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splitting audio into single bands
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Techno Conradi
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#1
5th February 2006
Old 5th February 2006
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splitting audio into single bands

Hi there,

nice people here, very interesting threads...

I have found this bord some hours ago, was looking for a piece of software which is similar to the VB-Audio "C10". This is a multiband compressor, it splits an audio signal into 10 bands, where each band has the width of an octave.
I am interested especially in the splitting feature, not what happens after the splitting (e.g. limiting, compressing, or whatever). But the C10 seems not to be the right tool for me because the width of its bands is fixed, you can not change.

I try to find an application where it is possible to define by myself the width of the several freqency bands. Again, it must not be a multiband compressor, it also just could have a multiple output and I would send the extracted audio from there to "normal" limiters/compressors and from there to a mixer. The main point is to split the audio signal into many bands, but to be flexible with the width of each band.

Does anybody know such an application?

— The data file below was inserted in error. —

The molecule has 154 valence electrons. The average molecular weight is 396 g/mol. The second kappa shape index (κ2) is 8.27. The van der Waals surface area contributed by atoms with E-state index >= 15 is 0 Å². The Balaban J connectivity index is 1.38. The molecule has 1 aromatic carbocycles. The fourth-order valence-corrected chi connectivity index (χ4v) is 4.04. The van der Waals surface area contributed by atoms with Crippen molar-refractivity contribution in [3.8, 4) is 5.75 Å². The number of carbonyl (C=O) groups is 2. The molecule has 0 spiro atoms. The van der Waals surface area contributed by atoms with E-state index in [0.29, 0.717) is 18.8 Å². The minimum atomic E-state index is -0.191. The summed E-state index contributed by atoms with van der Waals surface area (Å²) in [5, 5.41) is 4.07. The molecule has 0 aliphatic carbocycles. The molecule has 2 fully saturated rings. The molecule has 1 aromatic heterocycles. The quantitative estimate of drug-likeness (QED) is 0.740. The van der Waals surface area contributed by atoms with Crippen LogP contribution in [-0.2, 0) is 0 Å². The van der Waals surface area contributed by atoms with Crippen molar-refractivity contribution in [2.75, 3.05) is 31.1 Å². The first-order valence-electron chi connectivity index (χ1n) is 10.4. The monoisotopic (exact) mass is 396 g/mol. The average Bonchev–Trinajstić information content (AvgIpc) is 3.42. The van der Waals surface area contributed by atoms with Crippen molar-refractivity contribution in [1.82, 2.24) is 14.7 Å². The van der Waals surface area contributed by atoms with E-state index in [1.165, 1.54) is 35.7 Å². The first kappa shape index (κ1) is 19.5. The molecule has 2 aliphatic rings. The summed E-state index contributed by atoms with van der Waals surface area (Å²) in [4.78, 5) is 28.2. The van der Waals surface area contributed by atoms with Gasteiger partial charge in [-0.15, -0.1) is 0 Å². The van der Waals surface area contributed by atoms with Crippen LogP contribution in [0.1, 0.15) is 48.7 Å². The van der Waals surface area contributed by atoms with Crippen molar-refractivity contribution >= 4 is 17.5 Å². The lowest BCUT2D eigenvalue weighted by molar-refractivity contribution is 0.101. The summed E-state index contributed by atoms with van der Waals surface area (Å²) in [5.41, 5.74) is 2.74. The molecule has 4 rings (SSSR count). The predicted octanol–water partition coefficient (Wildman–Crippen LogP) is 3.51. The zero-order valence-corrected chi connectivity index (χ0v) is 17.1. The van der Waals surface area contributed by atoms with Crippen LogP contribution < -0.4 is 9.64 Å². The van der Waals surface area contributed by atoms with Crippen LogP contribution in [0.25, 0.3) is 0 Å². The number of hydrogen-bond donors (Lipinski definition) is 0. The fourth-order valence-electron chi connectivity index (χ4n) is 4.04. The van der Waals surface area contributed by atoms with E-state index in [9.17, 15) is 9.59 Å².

It can be a standalone or a plugin (VST, AU, DirectX, ...), for Mac or also for Windows.
The processing should be done in realtime.

Thanks in advance for your ideas!
Yours,
Techno Conradi
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5th February 2006
Old 5th February 2006
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How about filters?
Techno Conradi
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5th February 2006
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is there a special one you would recommend?
#4
6th February 2006
Old 6th February 2006
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They all have their own qualities, but you could do this with, for example, the EQIII that comes with Pro Tools.

You'll need to figure out what dB/octave is best for you, but say you want to crossover at 100Hz and 1K Hz:

You'll need to set up three output pairs.

Output pair 1: Low freq. Use a Low Pass Filter set to 100Hz

Output pair 2: Mid freq. Use a Hi Pass filter set to 100Hz and a Low Pass filter set to 1K Hz

Output Pair 3: Hi freq. Use a Hi Pass filter set to 1KHz

Most DAW's should already come with the plugin you need to do this. All that's left is to assign each pair of tracks to separate outputs, and voila, you've made an active crossover!

For general purpose, I suggest 24 dB/octave as a starting point.
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